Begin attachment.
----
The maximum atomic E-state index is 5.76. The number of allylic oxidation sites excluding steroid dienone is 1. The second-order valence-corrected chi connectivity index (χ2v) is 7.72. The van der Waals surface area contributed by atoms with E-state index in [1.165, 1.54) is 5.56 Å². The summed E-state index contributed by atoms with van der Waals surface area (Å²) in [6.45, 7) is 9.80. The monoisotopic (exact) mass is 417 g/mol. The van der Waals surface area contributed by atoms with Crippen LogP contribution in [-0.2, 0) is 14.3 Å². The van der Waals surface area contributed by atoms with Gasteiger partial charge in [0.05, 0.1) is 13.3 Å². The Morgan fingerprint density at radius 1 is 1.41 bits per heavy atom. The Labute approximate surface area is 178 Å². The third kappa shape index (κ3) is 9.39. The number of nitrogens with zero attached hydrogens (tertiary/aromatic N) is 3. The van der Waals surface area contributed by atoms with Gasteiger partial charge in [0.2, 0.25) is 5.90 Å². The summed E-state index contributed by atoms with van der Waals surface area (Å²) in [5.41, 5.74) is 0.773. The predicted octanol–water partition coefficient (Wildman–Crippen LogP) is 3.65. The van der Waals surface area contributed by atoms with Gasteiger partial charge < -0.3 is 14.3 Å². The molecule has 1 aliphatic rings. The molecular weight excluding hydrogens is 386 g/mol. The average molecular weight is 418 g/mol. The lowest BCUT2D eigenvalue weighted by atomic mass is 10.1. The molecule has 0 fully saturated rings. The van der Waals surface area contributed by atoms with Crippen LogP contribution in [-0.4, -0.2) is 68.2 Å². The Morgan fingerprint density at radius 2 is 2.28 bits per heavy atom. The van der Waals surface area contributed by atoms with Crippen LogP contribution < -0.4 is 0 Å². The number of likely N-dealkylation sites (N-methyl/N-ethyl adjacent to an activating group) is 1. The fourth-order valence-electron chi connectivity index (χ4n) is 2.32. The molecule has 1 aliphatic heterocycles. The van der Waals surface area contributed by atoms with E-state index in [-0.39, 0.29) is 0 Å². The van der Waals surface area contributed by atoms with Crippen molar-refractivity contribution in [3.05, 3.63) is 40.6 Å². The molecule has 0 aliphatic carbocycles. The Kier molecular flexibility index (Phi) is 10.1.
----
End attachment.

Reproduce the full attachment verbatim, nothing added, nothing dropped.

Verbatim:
The maximum atomic E-state index is 5.76. The number of allylic oxidation sites excluding steroid dienone is 1. The second-order valence-corrected chi connectivity index (χ2v) is 7.72. The van der Waals surface area contributed by atoms with E-state index in [1.165, 1.54) is 5.56 Å². The summed E-state index contributed by atoms with van der Waals surface area (Å²) in [6.45, 7) is 9.80. The monoisotopic (exact) mass is 417 g/mol. The van der Waals surface area contributed by atoms with Crippen LogP contribution in [-0.2, 0) is 14.3 Å². The van der Waals surface area contributed by atoms with Gasteiger partial charge in [0.05, 0.1) is 13.3 Å². The Morgan fingerprint density at radius 1 is 1.41 bits per heavy atom. The Labute approximate surface area is 178 Å². The third kappa shape index (κ3) is 9.39. The number of nitrogens with zero attached hydrogens (tertiary/aromatic N) is 3. The van der Waals surface area contributed by atoms with Gasteiger partial charge in [0.2, 0.25) is 5.90 Å². The summed E-state index contributed by atoms with van der Waals surface area (Å²) in [5.41, 5.74) is 0.773. The predicted octanol–water partition coefficient (Wildman–Crippen LogP) is 3.65. The van der Waals surface area contributed by atoms with Gasteiger partial charge < -0.3 is 14.3 Å². The molecule has 1 aliphatic rings. The molecular weight excluding hydrogens is 386 g/mol. The average molecular weight is 418 g/mol. The lowest BCUT2D eigenvalue weighted by atomic mass is 10.1. The molecule has 0 fully saturated rings. The van der Waals surface area contributed by atoms with Crippen LogP contribution in [-0.4, -0.2) is 68.2 Å². The Morgan fingerprint density at radius 2 is 2.28 bits per heavy atom. The van der Waals surface area contributed by atoms with Crippen LogP contribution < -0.4 is 0 Å². The number of likely N-dealkylation sites (N-methyl/N-ethyl adjacent to an activating group) is 1. The fourth-order valence-electron chi connectivity index (χ4n) is 2.32. The molecule has 1 aliphatic heterocycles. The van der Waals surface area contributed by atoms with E-state index in [-0.39, 0.29) is 0 Å². The van der Waals surface area contributed by atoms with Crippen molar-refractivity contribution in [3.05, 3.63) is 40.6 Å². The molecule has 0 aliphatic carbocycles. The Kier molecular flexibility index (Phi) is 10.1.